Positive thinking is a philosophy that’s been popular for decades by purveyors of positivism such a Dale Carnegie, Napoleon Hill, and the Christian priest and Vincent Peale who championed the idea that we all have, at our  conscious disposal, the means to transform ourselves into walking, breathing success machines.

Those seduced into the promise of a quick fix gobble it up. But brain science must also be taken into consideration.

Essentially, our emotions are deeply rooted in the way our brains work. There is a scientific basis for many of our thoughts and emotional responses which then shape our behaviors and interactions with ourselves, people around us and the world.  Every one of these actually alters neural pathways in the brain, which then alters the inner working of the brain.

But do these neural pathways, which need to change for any meaningful and lasting improvement in our thoughts, emotions and behavior do actually change for the better with positive thinking? In other words, can we improve ourselves, achieve our goals, and live more meaningful and fulfilling lives through positive philosophy?

Not exactly!

Why Do We Try to Think Positively?

When a rush of negative thoughts fill our minds, we feel anxious and uncomfortable. Since no one likes those feelings, we try to replace our negative thoughts with positive ones hoping to return to feeling calm and stable once again.

Let’s look at this approach from two perspectives: the scientific and the philosophical.

From a scientific perspective, our thoughts and emotions are produced by the inner working of the brain. The Amygdala, a key part of our emotional brain, or the Limbic brain, is in charge of producing our emotions which influence how we think. The Amygdala’s mission is to alert us of any possibility of physical or emotional danger so we can protect ourselves in a timely manner. To do its job, it uses a significant part of its capacity to constantly look for any signs of danger within and outside of us.

“Our thoughts and emotions are produced                                                       by the inner working of the brain.”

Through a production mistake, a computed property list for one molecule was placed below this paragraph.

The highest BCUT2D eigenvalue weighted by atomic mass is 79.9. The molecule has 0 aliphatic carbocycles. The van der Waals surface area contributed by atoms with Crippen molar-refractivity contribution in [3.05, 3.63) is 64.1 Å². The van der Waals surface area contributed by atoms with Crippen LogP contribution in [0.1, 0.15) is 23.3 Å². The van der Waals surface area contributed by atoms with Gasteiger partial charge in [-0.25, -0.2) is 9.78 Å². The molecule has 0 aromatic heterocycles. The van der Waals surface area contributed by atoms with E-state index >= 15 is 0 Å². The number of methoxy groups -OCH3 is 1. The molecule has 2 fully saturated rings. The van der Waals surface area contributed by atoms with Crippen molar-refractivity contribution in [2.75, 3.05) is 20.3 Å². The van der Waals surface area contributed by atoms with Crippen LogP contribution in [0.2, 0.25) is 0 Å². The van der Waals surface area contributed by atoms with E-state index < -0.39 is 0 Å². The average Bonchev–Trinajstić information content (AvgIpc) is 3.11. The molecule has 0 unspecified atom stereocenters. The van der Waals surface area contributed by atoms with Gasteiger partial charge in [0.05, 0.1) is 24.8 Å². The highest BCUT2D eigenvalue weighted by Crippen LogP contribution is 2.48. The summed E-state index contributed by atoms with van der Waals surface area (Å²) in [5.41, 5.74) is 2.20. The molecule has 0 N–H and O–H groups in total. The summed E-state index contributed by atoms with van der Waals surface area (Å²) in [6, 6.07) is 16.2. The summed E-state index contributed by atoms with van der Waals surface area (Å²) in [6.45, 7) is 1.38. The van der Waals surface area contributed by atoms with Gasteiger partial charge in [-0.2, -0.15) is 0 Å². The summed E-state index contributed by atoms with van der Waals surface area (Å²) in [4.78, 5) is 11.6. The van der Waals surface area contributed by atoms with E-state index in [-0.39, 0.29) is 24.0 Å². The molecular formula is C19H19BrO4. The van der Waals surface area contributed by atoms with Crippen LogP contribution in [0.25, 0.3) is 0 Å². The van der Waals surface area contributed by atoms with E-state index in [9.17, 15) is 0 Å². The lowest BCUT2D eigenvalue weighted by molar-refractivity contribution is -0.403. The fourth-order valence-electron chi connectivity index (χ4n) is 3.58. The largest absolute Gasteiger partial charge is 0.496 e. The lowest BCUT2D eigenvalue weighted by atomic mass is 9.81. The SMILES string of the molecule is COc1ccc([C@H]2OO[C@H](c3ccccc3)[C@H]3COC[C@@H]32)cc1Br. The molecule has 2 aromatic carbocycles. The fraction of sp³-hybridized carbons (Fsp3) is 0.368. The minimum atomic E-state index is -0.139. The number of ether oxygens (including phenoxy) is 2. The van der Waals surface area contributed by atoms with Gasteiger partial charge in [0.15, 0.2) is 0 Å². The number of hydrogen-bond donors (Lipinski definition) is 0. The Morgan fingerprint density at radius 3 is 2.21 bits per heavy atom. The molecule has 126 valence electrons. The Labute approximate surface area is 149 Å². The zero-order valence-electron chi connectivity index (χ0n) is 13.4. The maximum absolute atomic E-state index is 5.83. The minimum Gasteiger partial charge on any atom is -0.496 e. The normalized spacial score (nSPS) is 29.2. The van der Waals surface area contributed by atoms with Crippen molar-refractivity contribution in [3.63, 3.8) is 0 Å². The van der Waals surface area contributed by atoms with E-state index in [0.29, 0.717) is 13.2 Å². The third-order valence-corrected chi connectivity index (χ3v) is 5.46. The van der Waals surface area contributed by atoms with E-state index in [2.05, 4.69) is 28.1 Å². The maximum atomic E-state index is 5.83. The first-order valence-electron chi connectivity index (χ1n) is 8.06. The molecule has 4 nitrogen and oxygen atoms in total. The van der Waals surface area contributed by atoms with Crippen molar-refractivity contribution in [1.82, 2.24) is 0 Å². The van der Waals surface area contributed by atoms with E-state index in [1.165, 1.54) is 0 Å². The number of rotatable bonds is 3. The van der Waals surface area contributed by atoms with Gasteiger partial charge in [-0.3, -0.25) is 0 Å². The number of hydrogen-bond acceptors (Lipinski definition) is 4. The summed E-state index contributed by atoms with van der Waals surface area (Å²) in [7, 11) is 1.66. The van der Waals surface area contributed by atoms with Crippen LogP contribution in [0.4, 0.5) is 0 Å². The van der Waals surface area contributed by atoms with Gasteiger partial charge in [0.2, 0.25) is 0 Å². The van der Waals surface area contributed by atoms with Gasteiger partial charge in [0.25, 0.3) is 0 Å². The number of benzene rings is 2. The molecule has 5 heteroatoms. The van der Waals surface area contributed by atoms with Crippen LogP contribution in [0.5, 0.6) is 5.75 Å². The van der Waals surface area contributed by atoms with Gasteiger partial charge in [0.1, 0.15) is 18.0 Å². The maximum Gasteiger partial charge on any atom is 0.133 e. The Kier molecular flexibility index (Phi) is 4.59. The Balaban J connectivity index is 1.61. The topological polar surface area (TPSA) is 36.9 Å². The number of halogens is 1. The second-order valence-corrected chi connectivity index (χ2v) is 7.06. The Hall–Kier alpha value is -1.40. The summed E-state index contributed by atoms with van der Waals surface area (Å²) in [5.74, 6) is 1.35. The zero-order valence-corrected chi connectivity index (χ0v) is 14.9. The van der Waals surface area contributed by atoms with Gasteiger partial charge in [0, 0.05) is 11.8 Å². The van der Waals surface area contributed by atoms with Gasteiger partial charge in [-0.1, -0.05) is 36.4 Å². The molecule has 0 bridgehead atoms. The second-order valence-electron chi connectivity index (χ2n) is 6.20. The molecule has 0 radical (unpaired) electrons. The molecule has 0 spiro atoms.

Amygdala’s inherent activity makes the brain anxious. Scientifically this known as the brain’s negativity bias. An anxious brain naturally produces negative emotions and thoughts, and regardless of how hard we try, we cannot fight, change or fool this negativity bias since it supports the brain’s core objective: protecting our survival.

Let us now consider the philosophical side

The philosophy of positive thinking means seeing a certain thing and yet denying what we have seen. It means repressing certain thoughts and emotions, denying the facts and deceiving ourselves by creating make-believe about what is not.

Forcing ourselves to think positively is simply denying the reality of existence; that life is a process of constant change which means constant ups and downs; constant positive and negative.

Deceiving ourselves into seeing only half-truth is far more harmful than seeing the whole truth because it disempowers us to deal with reality and develop strategies and resilience to live productively in a constantly changing world.

Am I against positive philosophy? Yes, because I am also against negative philosophy. I am against both because both choose only half the fact, and both try to ignore the other half.

What I am for is developing skills that allow us to release useless thoughts and emotions from their source, the brain. We can then create an adaptive mindset which is neither positive nor negative; one that asks an important question: is this line of thinking, without the labels of positive or negative, moving me toward or away from reaching my desired destination. This line of inquiry will keep us focused on how to reach our intended results, and will allow us to live meaningful and fulfilling lives.

Today brain science provides us with the knowledge and tools to achieve that kind of mindset.